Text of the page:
In Chicago, parking tickets used to be a joke. Word on the street was that the city government rarely went after unpaid tickets. By 1989, fewer than 10 percent of parking violators paid their fines, resulting in a $420 million backlog of unpaid parking tickets.
Mayor Richard M. Daley decided to tackle the problem with technology. The city hired EDS, of Plano, Texas, to rebuild the broken system using the latest technology. At its heart was an imaging system that allowed satellite payment offices throughout the city to retrieve images of contested tickets.
With the city able to keep track of every ticket issued, drivers started paying their parking fines. Within a few years, the city was able to pay back the $40 million it owed EDS for the system. Today, Chicago collects on 65 percent of its parking tickets, and revenue tops $75 million a year.
Scofflaws and Paper
Not every city has experienced the kind of wholesale collapse of its parking-ticket program that Chicago went through in the 1980s. Most cities and counties have collection rates that hover around 60 percent, according to the Institutional and Municipal Parking Congress. In Los Angeles, where the car reigns supreme, the city collects 78 percent, considered one of the best rates in the country.
But talk to most clerks who manage ticketing operations for parking and moving violations, and they will tell you about the costs in time and labor related to handling and tracking paper tickets. "A moving-violation ticket passes from the police officer who writes the ticket, to the police department that does its own processing, to a delivery company that delivers the tickets in bundles to the court clerk's office," explained Sharon Radford, project coordinator for the Florida Association of Court Clerks and Comptrollers. "The tickets are then filed away in cabinets, where they must be retrieved during court proceedings. It's a lot of handling by a lot of people."
Most cities and counties use a variety of techniques to go after parking and traffic scofflaws, including collection agencies, boot and tow campaigns, delays on car registrations and reports to private credit bureaus. However, if the actual ticket is lost or mislaid, fine collections and, if necessary, court proceedings grind to a halt.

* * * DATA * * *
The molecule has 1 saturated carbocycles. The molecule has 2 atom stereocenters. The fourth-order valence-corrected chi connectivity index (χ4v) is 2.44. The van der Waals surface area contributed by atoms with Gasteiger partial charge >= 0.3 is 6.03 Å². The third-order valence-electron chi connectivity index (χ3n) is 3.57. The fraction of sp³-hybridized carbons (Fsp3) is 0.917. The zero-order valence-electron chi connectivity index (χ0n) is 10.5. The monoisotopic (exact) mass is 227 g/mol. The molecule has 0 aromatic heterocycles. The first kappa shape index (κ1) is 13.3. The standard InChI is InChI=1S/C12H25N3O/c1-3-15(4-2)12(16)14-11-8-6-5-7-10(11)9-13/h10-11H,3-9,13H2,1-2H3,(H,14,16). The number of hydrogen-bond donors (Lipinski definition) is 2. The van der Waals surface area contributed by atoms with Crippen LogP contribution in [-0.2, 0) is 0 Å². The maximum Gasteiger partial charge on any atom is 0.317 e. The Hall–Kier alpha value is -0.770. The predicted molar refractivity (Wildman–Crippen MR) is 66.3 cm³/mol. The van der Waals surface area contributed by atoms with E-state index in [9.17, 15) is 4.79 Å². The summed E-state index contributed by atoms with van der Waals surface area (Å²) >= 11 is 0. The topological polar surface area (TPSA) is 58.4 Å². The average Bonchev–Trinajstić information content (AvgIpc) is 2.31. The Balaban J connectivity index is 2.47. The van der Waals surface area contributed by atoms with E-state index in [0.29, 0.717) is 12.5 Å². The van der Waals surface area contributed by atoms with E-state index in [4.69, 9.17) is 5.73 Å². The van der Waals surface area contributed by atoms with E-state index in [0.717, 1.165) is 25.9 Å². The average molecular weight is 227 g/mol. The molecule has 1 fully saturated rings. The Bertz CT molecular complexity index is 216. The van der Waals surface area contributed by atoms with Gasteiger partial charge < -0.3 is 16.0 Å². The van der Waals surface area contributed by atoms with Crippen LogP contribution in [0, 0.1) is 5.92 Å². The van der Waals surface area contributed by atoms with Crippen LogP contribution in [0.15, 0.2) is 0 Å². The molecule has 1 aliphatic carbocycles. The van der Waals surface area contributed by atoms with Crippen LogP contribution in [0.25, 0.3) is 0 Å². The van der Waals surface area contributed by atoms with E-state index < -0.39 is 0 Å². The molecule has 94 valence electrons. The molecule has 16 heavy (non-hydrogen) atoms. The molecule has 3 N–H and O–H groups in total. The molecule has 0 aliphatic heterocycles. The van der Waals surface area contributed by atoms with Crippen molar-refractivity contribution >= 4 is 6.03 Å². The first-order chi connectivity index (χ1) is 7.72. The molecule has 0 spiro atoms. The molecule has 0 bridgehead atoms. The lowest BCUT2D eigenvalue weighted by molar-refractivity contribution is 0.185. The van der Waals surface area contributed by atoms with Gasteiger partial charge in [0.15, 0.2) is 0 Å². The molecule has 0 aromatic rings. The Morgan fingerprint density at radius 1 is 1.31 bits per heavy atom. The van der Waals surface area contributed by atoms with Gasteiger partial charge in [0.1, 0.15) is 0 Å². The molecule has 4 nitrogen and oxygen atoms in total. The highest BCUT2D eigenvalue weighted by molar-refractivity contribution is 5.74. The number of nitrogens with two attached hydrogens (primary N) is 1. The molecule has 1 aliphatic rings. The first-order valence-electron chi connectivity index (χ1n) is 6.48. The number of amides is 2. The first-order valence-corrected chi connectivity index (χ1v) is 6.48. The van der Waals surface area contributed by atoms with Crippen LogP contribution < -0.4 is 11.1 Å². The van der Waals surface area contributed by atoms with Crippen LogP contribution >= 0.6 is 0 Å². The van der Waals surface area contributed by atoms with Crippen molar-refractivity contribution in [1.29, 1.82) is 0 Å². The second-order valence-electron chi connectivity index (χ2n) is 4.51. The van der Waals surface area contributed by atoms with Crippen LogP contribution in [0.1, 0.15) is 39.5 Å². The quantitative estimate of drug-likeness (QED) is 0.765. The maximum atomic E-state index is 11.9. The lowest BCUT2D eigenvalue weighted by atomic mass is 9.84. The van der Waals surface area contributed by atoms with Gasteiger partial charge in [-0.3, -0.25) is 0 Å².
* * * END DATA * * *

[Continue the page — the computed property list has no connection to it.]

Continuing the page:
Hoping to stem the high costs and long delays associated with paper tickets, Florida's Department of Highway Safety and Motor Vehicles, working with the Florida Association of Court Clerks and Comptrollers, awarded a $6.2 million contract to Unisys, of Blue Bell, Pa., for automating the state's traffic-citation system. The project
will rely on pen-based computers, a high-speed network, a centralized database, document imaging and forms-processing software to keep track of the 3 million-plus tickets that are written in the state each year.
While imaging is an optional module that courts can elect to use, according to Radford, 10 out of 67 court clerks have expressed interest in the imaging application so far. "The system blows up an image of the ticket to allow for heads-up data entry," she explained. By keeping their eyes on the screen while they enter data, clerks will be able to process tickets quicker with less fatigue. In other imaging applications involving heads-up data entry, productivity can increase by as much as 20 percent, according to Unisys.
"I'm a big proponent of imaging," Radford continued. "It adds lots of value to the overall ticketing system." Besides increasing productivity, Radford also mentioned the faster response time for retrieving tickets. Imaging is also expected to boost revenue collected from the tickets, according to Ed Brooks, president of the Florida Association of Court Clerks and Comptrollers. The entire system, known as TCATS (Traffic Citation Accounting and Transmission System), is expected to be operational in spring 1999.
'Slivers of Paper'
Broward County, Fla., won't need to add imaging when TCATS goes into operation. Since 1996, the Office